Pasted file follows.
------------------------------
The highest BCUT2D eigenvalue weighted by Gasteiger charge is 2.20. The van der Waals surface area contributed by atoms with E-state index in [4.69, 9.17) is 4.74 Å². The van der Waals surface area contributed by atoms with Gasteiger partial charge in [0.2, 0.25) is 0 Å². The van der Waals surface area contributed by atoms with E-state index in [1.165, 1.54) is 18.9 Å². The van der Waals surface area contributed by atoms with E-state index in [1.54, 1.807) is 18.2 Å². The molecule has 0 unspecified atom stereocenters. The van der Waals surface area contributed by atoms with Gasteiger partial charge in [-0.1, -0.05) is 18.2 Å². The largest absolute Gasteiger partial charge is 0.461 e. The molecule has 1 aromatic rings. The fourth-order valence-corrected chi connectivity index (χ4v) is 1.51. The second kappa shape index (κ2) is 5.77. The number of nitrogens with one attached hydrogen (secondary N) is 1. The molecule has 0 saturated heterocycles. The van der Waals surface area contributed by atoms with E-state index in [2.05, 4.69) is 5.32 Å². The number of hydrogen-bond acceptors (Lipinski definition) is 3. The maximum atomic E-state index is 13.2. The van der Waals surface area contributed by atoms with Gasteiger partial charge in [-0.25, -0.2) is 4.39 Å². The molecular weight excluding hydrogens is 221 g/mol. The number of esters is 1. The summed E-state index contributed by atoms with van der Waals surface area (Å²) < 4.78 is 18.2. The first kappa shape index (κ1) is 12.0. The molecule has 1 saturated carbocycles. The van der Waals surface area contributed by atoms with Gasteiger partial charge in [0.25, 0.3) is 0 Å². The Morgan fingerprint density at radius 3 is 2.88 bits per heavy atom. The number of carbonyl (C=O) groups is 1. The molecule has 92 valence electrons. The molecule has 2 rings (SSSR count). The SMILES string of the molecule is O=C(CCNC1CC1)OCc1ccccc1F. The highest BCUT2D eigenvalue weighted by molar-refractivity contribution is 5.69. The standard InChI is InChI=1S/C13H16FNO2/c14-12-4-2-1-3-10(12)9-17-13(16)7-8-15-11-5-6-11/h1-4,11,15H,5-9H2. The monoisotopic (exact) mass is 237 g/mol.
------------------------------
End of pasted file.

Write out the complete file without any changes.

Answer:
The highest BCUT2D eigenvalue weighted by Gasteiger charge is 2.20. The van der Waals surface area contributed by atoms with E-state index in [4.69, 9.17) is 4.74 Å². The van der Waals surface area contributed by atoms with Gasteiger partial charge in [0.2, 0.25) is 0 Å². The van der Waals surface area contributed by atoms with E-state index in [1.165, 1.54) is 18.9 Å². The van der Waals surface area contributed by atoms with E-state index in [1.54, 1.807) is 18.2 Å². The molecule has 0 unspecified atom stereocenters. The van der Waals surface area contributed by atoms with Gasteiger partial charge in [-0.1, -0.05) is 18.2 Å². The largest absolute Gasteiger partial charge is 0.461 e. The molecule has 1 aromatic rings. The fourth-order valence-corrected chi connectivity index (χ4v) is 1.51. The second kappa shape index (κ2) is 5.77. The number of nitrogens with one attached hydrogen (secondary N) is 1. The molecule has 0 saturated heterocycles. The van der Waals surface area contributed by atoms with E-state index in [2.05, 4.69) is 5.32 Å². The number of hydrogen-bond acceptors (Lipinski definition) is 3. The maximum atomic E-state index is 13.2. The van der Waals surface area contributed by atoms with Gasteiger partial charge in [-0.25, -0.2) is 4.39 Å². The molecular weight excluding hydrogens is 221 g/mol. The number of esters is 1. The summed E-state index contributed by atoms with van der Waals surface area (Å²) < 4.78 is 18.2. The first kappa shape index (κ1) is 12.0. The molecule has 1 saturated carbocycles. The van der Waals surface area contributed by atoms with Gasteiger partial charge in [0.25, 0.3) is 0 Å². The Morgan fingerprint density at radius 3 is 2.88 bits per heavy atom. The number of carbonyl (C=O) groups is 1. The molecule has 92 valence electrons. The molecule has 2 rings (SSSR count). The SMILES string of the molecule is O=C(CCNC1CC1)OCc1ccccc1F. The highest BCUT2D eigenvalue weighted by molar-refractivity contribution is 5.69. The standard InChI is InChI=1S/C13H16FNO2/c14-12-4-2-1-3-10(12)9-17-13(16)7-8-15-11-5-6-11/h1-4,11,15H,5-9H2. The monoisotopic (exact) mass is 237 g/mol.